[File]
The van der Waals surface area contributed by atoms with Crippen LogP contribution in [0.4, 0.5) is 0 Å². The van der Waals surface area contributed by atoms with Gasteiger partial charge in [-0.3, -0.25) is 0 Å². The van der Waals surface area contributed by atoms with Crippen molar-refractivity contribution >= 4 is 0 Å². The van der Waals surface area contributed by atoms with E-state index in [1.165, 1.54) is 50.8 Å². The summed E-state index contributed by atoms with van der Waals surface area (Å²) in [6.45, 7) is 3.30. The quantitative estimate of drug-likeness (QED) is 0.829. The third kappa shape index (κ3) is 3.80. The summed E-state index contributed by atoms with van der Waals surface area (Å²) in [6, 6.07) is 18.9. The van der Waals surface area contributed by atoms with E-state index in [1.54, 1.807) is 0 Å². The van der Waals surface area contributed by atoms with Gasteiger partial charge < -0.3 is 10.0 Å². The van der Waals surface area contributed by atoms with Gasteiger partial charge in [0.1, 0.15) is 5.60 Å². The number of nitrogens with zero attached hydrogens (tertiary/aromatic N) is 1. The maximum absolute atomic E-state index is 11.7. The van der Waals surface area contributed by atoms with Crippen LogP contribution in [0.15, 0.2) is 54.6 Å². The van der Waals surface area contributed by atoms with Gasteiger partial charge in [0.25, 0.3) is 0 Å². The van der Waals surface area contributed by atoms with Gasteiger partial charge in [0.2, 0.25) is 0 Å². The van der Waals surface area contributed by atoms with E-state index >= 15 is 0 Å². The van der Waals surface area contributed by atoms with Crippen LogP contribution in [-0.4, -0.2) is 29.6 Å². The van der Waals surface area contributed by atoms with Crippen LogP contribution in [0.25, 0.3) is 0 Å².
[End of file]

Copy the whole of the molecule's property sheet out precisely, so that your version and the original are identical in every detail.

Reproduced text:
The van der Waals surface area contributed by atoms with Crippen LogP contribution in [0.4, 0.5) is 0 Å². The van der Waals surface area contributed by atoms with Gasteiger partial charge in [-0.3, -0.25) is 0 Å². The van der Waals surface area contributed by atoms with Crippen molar-refractivity contribution >= 4 is 0 Å². The van der Waals surface area contributed by atoms with E-state index in [1.165, 1.54) is 50.8 Å². The summed E-state index contributed by atoms with van der Waals surface area (Å²) in [6.45, 7) is 3.30. The quantitative estimate of drug-likeness (QED) is 0.829. The third kappa shape index (κ3) is 3.80. The summed E-state index contributed by atoms with van der Waals surface area (Å²) in [6, 6.07) is 18.9. The van der Waals surface area contributed by atoms with E-state index in [1.54, 1.807) is 0 Å². The van der Waals surface area contributed by atoms with Gasteiger partial charge < -0.3 is 10.0 Å². The van der Waals surface area contributed by atoms with Gasteiger partial charge in [0.1, 0.15) is 5.60 Å². The number of nitrogens with zero attached hydrogens (tertiary/aromatic N) is 1. The maximum absolute atomic E-state index is 11.7. The van der Waals surface area contributed by atoms with Crippen LogP contribution in [0.15, 0.2) is 54.6 Å². The van der Waals surface area contributed by atoms with Gasteiger partial charge in [0.25, 0.3) is 0 Å². The van der Waals surface area contributed by atoms with Gasteiger partial charge in [0.2, 0.25) is 0 Å². The van der Waals surface area contributed by atoms with E-state index >= 15 is 0 Å². The van der Waals surface area contributed by atoms with Crippen LogP contribution in [-0.4, -0.2) is 29.6 Å². The van der Waals surface area contributed by atoms with Crippen LogP contribution in [0.25, 0.3) is 0 Å².